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Letter from Washington

Political Insider

FOMC Minutes — 2 PM Wednesday

Fed Monetary Policy Report — 11 AM Friday

2019 U.S. Monetary Policy Forum, New York, NY:

Fed Vice Chair Clarida, 12 PM Friday, “The Federal Reserve’s Review of Monetary Policy Strategies, Tools, and Communications,” and

Fed Vice Chair Quarles, 1:30 PM Friday, “The Future of the Federal Reserve’s Balance Sheet.” 

Congress is on recess this week, except for pro forma sessions.  The House will return next Monday afternoon, but no details have been released yet.  The Senate will return at 3 PM, Monday, February 25th, at which time Senator Fischer will deliver Washington’s Farewell Address.  Following the address, the Senate will resume consideration of the motion to proceed to Calendar #17, S.311, Born-Alive Abortion Survivors Protection Act. At 5:30pm, there will be a vote on the motion to invoke cloture on the motion to proceed to S.311.

President Trump’s schedule (EST):

MONDAY:        Gave a speech to the Venezuelan American community in Miami. 

TODAY:           11:30 AM:  Meets with Secretary of State Pompeo;

                        12:15 PM:  Meets with Secretary of Homeland Security Nielsen;

                          1:00 PM:  Lunch with Vice President Pence; and

                          2:00 PM:  Signs Space Policy Directive 4. 

WEDNESDAY: Trump will have lunch with Secretary of State Pompeo. 

                         Meets with Austrian Chancellor Sebastian Kurz. 

THURSDAY:     Attends a reception for African American History Month.

China Trade Talks Resume Today in D.C.  Bloomberg reports:

Chinese and U.S. trade negotiators will start the next round of talks this week in Washington, after discussions in Beijing last week that President Donald Trump called “very productive.”

The talks will begin on Tuesday, White House Spokeswoman Sarah Sanders said, with Vice Premier Liu He then meeting with U.S. Trade Representative Robert Lighthizer and Treasury Secretary Steven Mnuchin on Feb. 21-22, according to a statement from China’s Commerce Ministry.

The talks are picking up pace as the March 1 deadline approaches, Steve Censky, the U.S. Department of Agriculture’s deputy secretary said, “but we still have ways to go.”

Trump has said he’s open to pushing back that deadline. He’s considering a 60-day extension for negotiations, people familiar with the matter said last week. There were still key differences in the positions of both sides at the end of last week and the threat of further escalation in the trade war if talks fail is adding to uncertainty for the global economy.

Sunday, President Trump Tweeted:

Important meetings and calls on China Trade Deal, and more, today with my staff. Big progress being made on soooo many different fronts! Our Country has such fantastic potential for future growth and greatness on an even higher level!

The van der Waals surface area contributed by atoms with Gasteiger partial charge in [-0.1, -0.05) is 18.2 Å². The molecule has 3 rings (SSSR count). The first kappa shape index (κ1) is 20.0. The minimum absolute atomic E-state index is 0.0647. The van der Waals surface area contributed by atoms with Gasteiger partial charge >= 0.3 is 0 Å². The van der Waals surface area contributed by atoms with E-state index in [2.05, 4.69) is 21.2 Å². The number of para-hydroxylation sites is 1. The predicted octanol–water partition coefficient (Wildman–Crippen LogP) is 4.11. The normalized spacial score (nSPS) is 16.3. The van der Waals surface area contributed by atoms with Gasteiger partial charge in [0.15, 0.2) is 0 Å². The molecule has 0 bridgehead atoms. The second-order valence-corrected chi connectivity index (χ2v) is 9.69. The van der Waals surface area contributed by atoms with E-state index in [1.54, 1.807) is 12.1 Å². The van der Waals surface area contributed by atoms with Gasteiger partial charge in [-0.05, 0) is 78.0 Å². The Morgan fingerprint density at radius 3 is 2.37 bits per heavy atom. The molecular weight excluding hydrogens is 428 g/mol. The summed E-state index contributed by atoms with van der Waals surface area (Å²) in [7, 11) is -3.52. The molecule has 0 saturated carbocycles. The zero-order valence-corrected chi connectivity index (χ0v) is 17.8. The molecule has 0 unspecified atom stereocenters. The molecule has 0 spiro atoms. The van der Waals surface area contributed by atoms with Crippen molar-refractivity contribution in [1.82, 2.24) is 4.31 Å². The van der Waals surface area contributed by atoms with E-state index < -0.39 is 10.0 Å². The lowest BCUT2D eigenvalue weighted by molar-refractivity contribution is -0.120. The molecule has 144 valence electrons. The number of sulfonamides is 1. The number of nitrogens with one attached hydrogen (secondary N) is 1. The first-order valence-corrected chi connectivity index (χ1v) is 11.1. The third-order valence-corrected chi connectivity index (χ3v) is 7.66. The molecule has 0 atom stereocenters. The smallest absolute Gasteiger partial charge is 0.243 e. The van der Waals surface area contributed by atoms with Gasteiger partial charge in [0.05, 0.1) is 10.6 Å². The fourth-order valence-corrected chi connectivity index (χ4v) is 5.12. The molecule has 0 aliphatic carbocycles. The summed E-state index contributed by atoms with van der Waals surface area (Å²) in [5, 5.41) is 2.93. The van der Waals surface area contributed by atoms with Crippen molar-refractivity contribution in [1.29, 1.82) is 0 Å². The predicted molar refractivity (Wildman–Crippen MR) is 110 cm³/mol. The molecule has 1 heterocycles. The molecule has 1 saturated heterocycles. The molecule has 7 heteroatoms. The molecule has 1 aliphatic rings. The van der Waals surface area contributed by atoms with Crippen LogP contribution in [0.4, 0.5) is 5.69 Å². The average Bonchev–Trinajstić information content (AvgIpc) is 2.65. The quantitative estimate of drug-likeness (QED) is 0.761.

EU Auto Import Report Went To President Trump Sunday.  Last night, The Wall Street Journal reported:

On Sunday, the president received a Commerce Department report laying out options for blocking auto imports in the name of national security—a measure that would largely affect U.S. allies in Europe, Japan and South Korea.

The administration didn’t make public the details of the report, and it remains unclear whether Mr. Trump will decide to impose car tariffs, or just continue to use the prospect as a threat to extract new concessions from trading partners. Under the law used to justify the tariffs, a decision is required by mid-May.

Many trade lawyers and lawmakers from both parties said it is difficult to make a case that car imports pose an actual national security threat, and that any such move would draw fierce political opposition.

“Germany Posts Record Surplus, Bolstering Trump Claim on Trade Imbalances.”  This morning’s Wall Street Journal article led with:

FRANKFURT—Germany’s current-account surplus was the world’s largest for the third year in a row in 2018, confirming deep disparities in the global economy that have drawn ire from the Trump administration and helped justify U.S. efforts to reset global trade rules.

The data come at an awkward time for European officials, who are in the midst of negotiating a new trade agreement with the U.S.

Peter Altmaier, Germany’s Economics Minister, told German public radio on Tuesday “we are not yet where we want to be” in the trade talks., warning that “the most difficult part starts now.”

Since his election, President Trump has warned he might impose a 25% tariff on European car imports if the negotiations don’t bear fruit. European Commission President Jean-Claude Juncker told a German newspaper on Monday that such a move would draw swift retaliation from Europe.

Germany’s current-account surplus, a measure of excess savings in the economy, was $294 billion in 2018, or 7.4% of the nation’s economic output, German think tank Ifo said Tuesday.

That puts Europe’s largest economy some way ahead of second-placed Japan, which recorded a surplus of $173 billion last year, or 3.5% of annual economic output. Russia came third with $116 billion. China fell out of the top three due to increased imports of machinery.

USMCA push.  Last night, The Wall Street Journal also reported:

At the same time, the administration is ramping up its push to win the necessary approval from a divided Congress for the rewritten North American Free Trade Agreement, called the U.S.-Mexico-Canada Agreement.

Large numbers of lawmakers from both parties have said they won’t clear the pact either without revisions to the text, or broader changes in Trump trade policy, casting a cloud over prospects for its passage.

“New Zealand to target online firms like Google, Facebook and Amazon with digital tax.”  Yesterday, Reuters reported:






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